Why Are UK Shares Still Undervalued?

MICUK 2021: Private equity firms are seeing the potential of UK equities even if the average investor has yet to, says BlackRock's Roland Arnold

James Gard 5 July, 2021 | 9:15AM
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Union Jack jigsaw puzzle

The UK equity market is still undervalued despite this year’s value rally, according to Roland Arnold, manager of the Silver-rated BlackRock UK Special Situations and UK Smaller Companies funds. Speaking at the Morningstar Investment Conference 2021, Arnold says that this “valuation anomaly” is not likely to last as Brexit and the coronavirus pandemic recedes into the rear view mirror.

While investors now have an equal weighting towards the UK for the first time in five years, having previously been underweight, the market is still at a discount. “There is still value in the UK compared with other global markets,” he says. But this may not last. “Somewhere along the line this valuation [gap] will start to close,” he says.

Arnold sees the recent flurry of M&A activity for UK companies, spurred by private equity firms, as a sign that professional investors at least are recognising the market’s potential – even if flows are not yet reflecting this change in sentiment. “Those with long-term investment horizons are recognising the value that exists,” he says.

Reasons Why the UK is Unloved

Brexit Hangover

More than five years on from the Brexit vote, the issue may still be a factor in why the UK market is underloved, Arnold argues. While the main deal has been put to bed, ongoing discussions and arguments about the finer details may be creating uncertainty in some investor’s minds.

It’s Not a Tech Hub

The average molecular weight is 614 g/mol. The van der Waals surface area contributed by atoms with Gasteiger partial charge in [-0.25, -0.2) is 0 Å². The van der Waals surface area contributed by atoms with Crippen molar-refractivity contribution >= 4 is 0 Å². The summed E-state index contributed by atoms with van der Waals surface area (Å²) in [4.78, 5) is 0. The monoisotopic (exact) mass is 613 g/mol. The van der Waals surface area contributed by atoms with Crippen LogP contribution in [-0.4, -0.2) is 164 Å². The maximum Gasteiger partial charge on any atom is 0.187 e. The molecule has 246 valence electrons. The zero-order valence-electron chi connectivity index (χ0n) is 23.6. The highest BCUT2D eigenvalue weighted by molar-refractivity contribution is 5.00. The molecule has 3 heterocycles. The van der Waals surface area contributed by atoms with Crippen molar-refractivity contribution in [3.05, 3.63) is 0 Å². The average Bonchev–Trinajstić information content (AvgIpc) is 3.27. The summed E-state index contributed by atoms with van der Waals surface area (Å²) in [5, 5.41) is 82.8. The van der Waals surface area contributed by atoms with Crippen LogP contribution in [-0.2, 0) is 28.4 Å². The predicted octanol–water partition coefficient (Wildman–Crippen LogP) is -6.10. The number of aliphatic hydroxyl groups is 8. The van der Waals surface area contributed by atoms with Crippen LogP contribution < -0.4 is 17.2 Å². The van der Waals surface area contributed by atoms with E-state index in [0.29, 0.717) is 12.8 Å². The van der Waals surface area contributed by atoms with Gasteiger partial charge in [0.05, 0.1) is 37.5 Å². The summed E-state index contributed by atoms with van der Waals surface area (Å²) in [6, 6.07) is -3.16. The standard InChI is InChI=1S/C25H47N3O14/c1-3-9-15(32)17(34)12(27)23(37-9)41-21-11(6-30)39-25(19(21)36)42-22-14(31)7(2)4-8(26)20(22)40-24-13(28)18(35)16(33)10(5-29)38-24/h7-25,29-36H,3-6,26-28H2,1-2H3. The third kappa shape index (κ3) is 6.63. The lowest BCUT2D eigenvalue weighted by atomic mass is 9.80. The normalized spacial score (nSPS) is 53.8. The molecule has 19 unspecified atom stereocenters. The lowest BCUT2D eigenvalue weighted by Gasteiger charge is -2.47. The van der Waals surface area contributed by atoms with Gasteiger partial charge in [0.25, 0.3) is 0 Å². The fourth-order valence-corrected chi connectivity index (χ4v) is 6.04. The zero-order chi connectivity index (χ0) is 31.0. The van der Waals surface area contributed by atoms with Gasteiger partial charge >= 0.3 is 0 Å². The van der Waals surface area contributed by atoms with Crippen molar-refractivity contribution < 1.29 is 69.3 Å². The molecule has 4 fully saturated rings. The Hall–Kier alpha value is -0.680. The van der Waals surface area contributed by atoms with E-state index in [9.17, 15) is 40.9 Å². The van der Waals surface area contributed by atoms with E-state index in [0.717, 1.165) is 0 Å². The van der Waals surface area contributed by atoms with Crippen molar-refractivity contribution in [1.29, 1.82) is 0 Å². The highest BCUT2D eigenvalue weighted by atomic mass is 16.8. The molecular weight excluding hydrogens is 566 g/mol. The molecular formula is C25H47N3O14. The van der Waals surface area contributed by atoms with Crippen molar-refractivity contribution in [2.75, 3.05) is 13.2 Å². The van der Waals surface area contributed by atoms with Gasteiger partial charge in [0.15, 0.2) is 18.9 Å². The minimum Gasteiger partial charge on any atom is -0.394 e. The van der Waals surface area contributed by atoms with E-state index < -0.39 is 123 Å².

The perception that the UK, unlike the US,  is not a great place for tech investors could also be a factor, he says. While UK doesn’t have a Google, Apple or Facebook, Arnold says that we have high-growth companies like Rightmove (RMW) and Just Eat Takeaway (JET) that are “technology enabled” businesses.

Value Has Been Out of Sync

Style has been a factor in the UK’s unloved status, with the FTSE 100 full of value stocks like banks and oil firms, which lagged last year but have outperformed in 2021 as economies have recovered. Arnold admits that the pandemic has shaken up the value/growth dynamic, perhaps for good, but high quality businesses will always shine through whatever style is in vogue. “In the mid to long term earnings always reinstate themselves,” he says.

ESG is a Concern Too

Oil and mining stocks, as well as being a style turnoff for some, also present an obstacle in the era of environmental awareness, Arnold says. But while the drive towards the low energy transition has taken on real urgency, these companies have plenty of time to get their houses in order. “They do have the benefit of time … that transition isn’t going to happen today or tomorrow. It’s going to have happen over the next 10, 15, 20 years,” he says. He argues that investors need to see companies like BP (BP.) and Shell (RDSB) as “energy” rather than “oil” companies that can reinvent themselves. “I’m very confident they are going to be energy companies in 20 to 30 years’ time,” he says.

Where to Find High-Growth Companies

The UK is a dynamic stock market, Arnold says, but investors may have to look beyond the large caps to find the best opportunities. He argues that the pandemic has shaken up corporate and consumer life for good. “These changes are positive for some companies, but are terrible for others,” he says. In this era, smaller, niche companies have been more nimble and better at embracing change. They can scale up faster than ever, potentially becoming the giants of the future. “It’s about the ability of these businesses to change, ability to adapt to the conditions around them without the legacy of huge amounts of investment capital or the cultural inertia that goes with being a big business,” he says.

Morningstar Investment Conference 2021

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James Gard  is content editor for Morningstar.co.uk